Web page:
When Do Rising Rates Matter the Most?

May 04, 2021 | Evan Frazier, CAIA, Research Analyst, U.S. Equities

Scatter chart showing correlation of 10-year Treasury Yield and Correlation of Treasury Yield vs. S&P 500 Return. Chart subtitle: Rising rates have a bigger impact on equities when Treasury yields are much higher than they are today. Chart description: Y-axis shows Rolling 1-Year Correlation: Monthly Change in Treasury Yield vs. Monthly S&P 500 Return, ranging from -1 to +1. X-axis shows 10-Year Treasury Yield from 0-18%. Two series are scattered: Before the Global Financial Crisis in brown and After the Global Financial Crisis in orange. There is some slight overlap of the two around the 3-4% Treasury Yield mark, but otherwise the majority of the Pre-GFC series is to the right of the 4% yield mark and ranges across the x-axis for the full -1 to +1 correlation. The Post-GFC series is primarily above the x-axis, though there are some below, and in the first 4% of yield. March 31, 2021 is highlighted at a correlation of 0.299 and the Treasury yield at 1.74%. Chart source: Source: Bloomberg as of March 31, 2021. Pre GFC: December 1970 – August 2007. Post GFC: September 2007 (FOMC began reducing the federal funds rate) – March 2021.

The first quarter of 2021 saw the 10-year Treasury yield nearly double, which had a profoundly negative impact on growth-oriented and higher-valuation stocks. Generally, higher interest rates are expected to lead to lower equity returns and vice versa, all else equal. While the pace of change in the 10-year during the first quarter was enough to rattle investors, data from the last decade does not support an overall negative correlation between the movement in interest rates and equity returns. Since the Global Financial Crisis (“GFC”), monthly returns of the S&P 500 Index and monthly changes in the 10-year Treasury yield have exhibited correlations ranging from modestly negative to strongly positive. This is in stark contrast to the correlations from previous decades, when equity returns and interest rate movements tended to be strongly inversely related, as conventional wisdom would suggest. Roughly 75% of the monthly correlation observations from 1970 to the beginning of the Global Financial Crisis were negative, compared to less than 14% from the GFC to the present day. While many variables likely contributed to this disconnect, the absolute level of interest rates may be the most important factor.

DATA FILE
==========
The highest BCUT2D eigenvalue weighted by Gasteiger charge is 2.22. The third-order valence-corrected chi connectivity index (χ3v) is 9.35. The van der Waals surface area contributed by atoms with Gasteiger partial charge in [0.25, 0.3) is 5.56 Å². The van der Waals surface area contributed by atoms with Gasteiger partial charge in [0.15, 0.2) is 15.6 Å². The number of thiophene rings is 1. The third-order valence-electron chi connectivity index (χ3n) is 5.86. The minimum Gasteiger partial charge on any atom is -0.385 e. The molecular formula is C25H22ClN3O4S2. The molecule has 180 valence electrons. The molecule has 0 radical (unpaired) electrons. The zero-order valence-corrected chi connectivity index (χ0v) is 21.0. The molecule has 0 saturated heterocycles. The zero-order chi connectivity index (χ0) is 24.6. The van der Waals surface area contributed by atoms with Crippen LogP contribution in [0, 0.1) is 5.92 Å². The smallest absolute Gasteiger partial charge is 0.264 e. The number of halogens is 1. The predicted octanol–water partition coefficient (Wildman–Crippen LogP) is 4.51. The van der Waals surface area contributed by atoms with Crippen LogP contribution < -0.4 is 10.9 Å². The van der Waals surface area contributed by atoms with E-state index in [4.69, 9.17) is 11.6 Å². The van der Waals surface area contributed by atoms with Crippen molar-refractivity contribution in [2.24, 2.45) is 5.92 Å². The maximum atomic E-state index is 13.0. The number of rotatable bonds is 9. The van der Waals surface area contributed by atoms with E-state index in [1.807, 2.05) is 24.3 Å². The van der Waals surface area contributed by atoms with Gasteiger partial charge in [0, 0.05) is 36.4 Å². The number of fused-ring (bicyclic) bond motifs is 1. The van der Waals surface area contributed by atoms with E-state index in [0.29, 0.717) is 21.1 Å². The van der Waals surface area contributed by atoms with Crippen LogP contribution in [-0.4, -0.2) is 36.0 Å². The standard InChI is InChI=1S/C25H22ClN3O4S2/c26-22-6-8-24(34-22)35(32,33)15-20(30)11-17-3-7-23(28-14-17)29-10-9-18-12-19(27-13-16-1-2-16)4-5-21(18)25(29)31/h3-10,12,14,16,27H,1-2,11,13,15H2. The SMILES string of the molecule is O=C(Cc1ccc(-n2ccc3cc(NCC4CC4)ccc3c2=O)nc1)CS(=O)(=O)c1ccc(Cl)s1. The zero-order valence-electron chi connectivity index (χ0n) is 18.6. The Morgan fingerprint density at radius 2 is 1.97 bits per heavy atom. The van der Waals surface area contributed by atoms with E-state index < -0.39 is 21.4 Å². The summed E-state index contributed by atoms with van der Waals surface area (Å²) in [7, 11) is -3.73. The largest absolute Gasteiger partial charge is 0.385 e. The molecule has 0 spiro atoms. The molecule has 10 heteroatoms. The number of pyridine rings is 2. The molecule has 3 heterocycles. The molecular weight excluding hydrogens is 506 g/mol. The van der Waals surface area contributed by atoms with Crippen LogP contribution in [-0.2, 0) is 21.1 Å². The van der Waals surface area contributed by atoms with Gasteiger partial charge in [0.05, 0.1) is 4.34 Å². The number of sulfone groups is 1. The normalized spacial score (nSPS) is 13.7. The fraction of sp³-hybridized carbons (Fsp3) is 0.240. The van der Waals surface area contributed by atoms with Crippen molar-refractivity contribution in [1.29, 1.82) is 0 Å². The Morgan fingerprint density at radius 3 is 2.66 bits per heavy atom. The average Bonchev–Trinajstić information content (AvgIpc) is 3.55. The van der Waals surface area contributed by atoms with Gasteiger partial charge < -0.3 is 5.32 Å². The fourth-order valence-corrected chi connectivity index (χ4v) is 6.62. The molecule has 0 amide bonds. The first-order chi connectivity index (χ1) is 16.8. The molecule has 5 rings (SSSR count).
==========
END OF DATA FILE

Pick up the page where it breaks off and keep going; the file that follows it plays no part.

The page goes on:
Though it is difficult to precisely quantify the impact, the extremely low yield environment of the past decade has clearly been a boon to stock prices. During periods of low rates, investors tend to shun conservative assets like bonds and turn to equities for yield, otherwise known as the “TINA” effect (i.e., market participants believe “there is no alternative” to stocks in low-rate climates). This phenomenon manifests itself in the form of the equity risk premium (the S&P 500 earnings yield less the 10-year Treasury yield), which has indicated the relative attractiveness of equities for nearly two decades. Low rates also benefit stock price valuations, calculated as expected future cash flows of companies pulled forward to the present day using a discount factor based on the risk-free interest rate. When yields are low, the denominators in those present value calculations are also low, leading to higher valuations. So, despite rates ticking up during various periods in the last decade, stock prices largely continued to rise as rates stayed extremely low on an absolute and historical basis. It is also worth noting that during exogenous shocks like the GFC and COVID-19, both yields and equity prices saw dramatic decreases, contributing to the positive correlation over the last several years.

At higher absolute levels of interest rates, however, the data show a stronger negative correlation between yield changes and equity price movements. The idea that the absolute level of interest rates helps determine the extent to which movements in yields impact equities begs the question: Is there an inflection point at which increases in rates are more likely to lead to diminished equity returns? While there are many factors at play, a quadratic regression on the correlations observed from 1970 through today implies that negative correlations begin at a 10-year Treasury yield of around 5.8%. For investors, this may help allay concerns about the impact of future rate hikes, with the 10-year still below 2%. That said, the era of easy money that has persisted for more than a decade may be drawing to a close, and investors should consider the implications of increasingly restrictive monetary policy going forward.

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The opinions expressed herein are those of Marquette Associates, Inc. (“Marquette”), and are subject to change without notice. This material is not financial advice or an offer to purchase or sell any product. Marquette reserves the right to modify its current investment strategies and techniques based on changing market dynamics or client needs.

Evan Frazier, CAIA
Research Analyst, U.S. Equities

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